Iceland's government collapses after PM's father vouches for paedophile

Eiríkur Bergmann Einarsson professor of politics at the University

Together the three parties held the slimmest of majorities - 32 of the 63 seats in parliament following the October 29 elections.

Benediktsson said he would seek to continue as party leader, and that he believes the Independents can "gain strength" in an election.

"There is nothing else to do in Iceland but to let the voters (decide)", he added.

This was following the news that the Prime Minister's Independence party attempted to hide the letter written by his father to have his friend convicted of child sexual offences have his criminal record cleared and "honour restored".

But Icelanders have been horrified by the secret backing for Hjalti Sigurjón Hauksson - convicted in 2004 of raping his stepdaughter nearly every day for 12 years from when she was five.

Bjarni Benediktsson's government has collapsed after his coalition partners quit citing a letter written by his father.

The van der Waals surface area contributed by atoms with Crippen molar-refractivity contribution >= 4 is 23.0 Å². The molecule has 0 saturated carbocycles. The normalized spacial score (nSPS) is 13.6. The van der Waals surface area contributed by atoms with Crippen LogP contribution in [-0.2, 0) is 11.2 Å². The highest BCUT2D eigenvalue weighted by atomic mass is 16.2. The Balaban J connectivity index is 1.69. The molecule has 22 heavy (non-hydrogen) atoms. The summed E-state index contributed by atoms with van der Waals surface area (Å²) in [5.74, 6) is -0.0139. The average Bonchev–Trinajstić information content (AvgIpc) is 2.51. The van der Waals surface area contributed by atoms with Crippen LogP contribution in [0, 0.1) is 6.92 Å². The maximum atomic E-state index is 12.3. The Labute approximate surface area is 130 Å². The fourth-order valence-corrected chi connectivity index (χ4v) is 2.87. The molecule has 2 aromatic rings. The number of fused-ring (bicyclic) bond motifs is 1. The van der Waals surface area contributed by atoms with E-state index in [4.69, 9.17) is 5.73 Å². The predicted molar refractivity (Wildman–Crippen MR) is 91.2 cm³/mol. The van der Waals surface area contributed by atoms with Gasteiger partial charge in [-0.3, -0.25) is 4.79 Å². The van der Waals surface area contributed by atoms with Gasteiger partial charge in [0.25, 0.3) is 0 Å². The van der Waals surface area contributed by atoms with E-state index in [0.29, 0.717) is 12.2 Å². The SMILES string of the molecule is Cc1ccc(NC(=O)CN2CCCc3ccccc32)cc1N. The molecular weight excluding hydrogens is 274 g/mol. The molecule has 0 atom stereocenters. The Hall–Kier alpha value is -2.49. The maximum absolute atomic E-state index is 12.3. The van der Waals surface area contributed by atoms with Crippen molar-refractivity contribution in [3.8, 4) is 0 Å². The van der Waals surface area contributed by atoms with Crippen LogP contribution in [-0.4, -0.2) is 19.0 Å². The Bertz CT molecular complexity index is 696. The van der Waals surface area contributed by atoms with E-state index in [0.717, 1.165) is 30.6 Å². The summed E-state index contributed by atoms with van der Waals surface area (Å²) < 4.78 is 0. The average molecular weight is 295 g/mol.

Benediktsson, who was implicated in the Panama Papers scandal that revealed offshore tax havens, had delayed the release of a report on tax evasion during the legislative campaign.

It said in a Facebook post that there was "a serious breach of trust" behind its departure.

The outgoing government would be the shortest-living in Iceland's history.

The prime minister's father, Benedikt Sveinsson, confirmed on Friday that he had signed a letter supporting his friend's application to have his "honour restored", a procedure that effectively erases a criminal record.

He said he hoped the fresh elections could be held in November.

Icelandic media speculated the minority government could stay if it gains the support of another party, or President Gudni Johannesson could ask another party to form a coalition, or new elections could be held.

People arrive to vote in Reykjavik, Iceland, in last year's election. She was later ordered to do so by a parliamentary committee.

Sveinsson said he had not discussed the letter with anyone. Starting July, three cases of such recommendation letters granted to pedophiles have been disclosed, which have immediately triggered condemnation among the Icelandic society and calls for abolition of such practice.

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